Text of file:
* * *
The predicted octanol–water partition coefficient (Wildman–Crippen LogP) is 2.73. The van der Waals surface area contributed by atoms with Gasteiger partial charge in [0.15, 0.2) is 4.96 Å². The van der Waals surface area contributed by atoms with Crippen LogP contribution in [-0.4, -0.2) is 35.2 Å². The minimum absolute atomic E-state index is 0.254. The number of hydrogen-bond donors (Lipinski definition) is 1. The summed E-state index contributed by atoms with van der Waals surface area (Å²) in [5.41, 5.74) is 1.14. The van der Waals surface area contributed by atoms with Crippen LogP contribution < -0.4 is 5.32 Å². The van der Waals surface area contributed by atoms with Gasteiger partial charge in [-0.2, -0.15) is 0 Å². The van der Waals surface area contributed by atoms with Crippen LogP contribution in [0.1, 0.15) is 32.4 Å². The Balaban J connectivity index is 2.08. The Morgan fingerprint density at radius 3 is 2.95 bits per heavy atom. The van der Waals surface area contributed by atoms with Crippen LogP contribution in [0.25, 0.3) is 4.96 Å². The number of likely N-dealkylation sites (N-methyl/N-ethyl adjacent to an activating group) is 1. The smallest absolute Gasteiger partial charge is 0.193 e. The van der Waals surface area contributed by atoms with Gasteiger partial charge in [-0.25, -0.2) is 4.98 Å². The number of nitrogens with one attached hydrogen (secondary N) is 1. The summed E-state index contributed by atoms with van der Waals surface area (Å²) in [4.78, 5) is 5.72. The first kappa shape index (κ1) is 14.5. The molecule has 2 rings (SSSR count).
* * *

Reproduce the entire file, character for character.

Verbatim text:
The predicted octanol–water partition coefficient (Wildman–Crippen LogP) is 2.73. The van der Waals surface area contributed by atoms with Gasteiger partial charge in [0.15, 0.2) is 4.96 Å². The van der Waals surface area contributed by atoms with Crippen LogP contribution in [-0.4, -0.2) is 35.2 Å². The minimum absolute atomic E-state index is 0.254. The number of hydrogen-bond donors (Lipinski definition) is 1. The summed E-state index contributed by atoms with van der Waals surface area (Å²) in [5.41, 5.74) is 1.14. The van der Waals surface area contributed by atoms with Crippen LogP contribution < -0.4 is 5.32 Å². The van der Waals surface area contributed by atoms with Gasteiger partial charge in [-0.2, -0.15) is 0 Å². The van der Waals surface area contributed by atoms with Crippen LogP contribution in [0.1, 0.15) is 32.4 Å². The Balaban J connectivity index is 2.08. The Morgan fingerprint density at radius 3 is 2.95 bits per heavy atom. The van der Waals surface area contributed by atoms with Crippen LogP contribution in [0.25, 0.3) is 4.96 Å². The number of likely N-dealkylation sites (N-methyl/N-ethyl adjacent to an activating group) is 1. The smallest absolute Gasteiger partial charge is 0.193 e. The van der Waals surface area contributed by atoms with Gasteiger partial charge in [-0.25, -0.2) is 4.98 Å². The number of nitrogens with one attached hydrogen (secondary N) is 1. The summed E-state index contributed by atoms with van der Waals surface area (Å²) in [4.78, 5) is 5.72. The first kappa shape index (κ1) is 14.5. The molecule has 2 rings (SSSR count).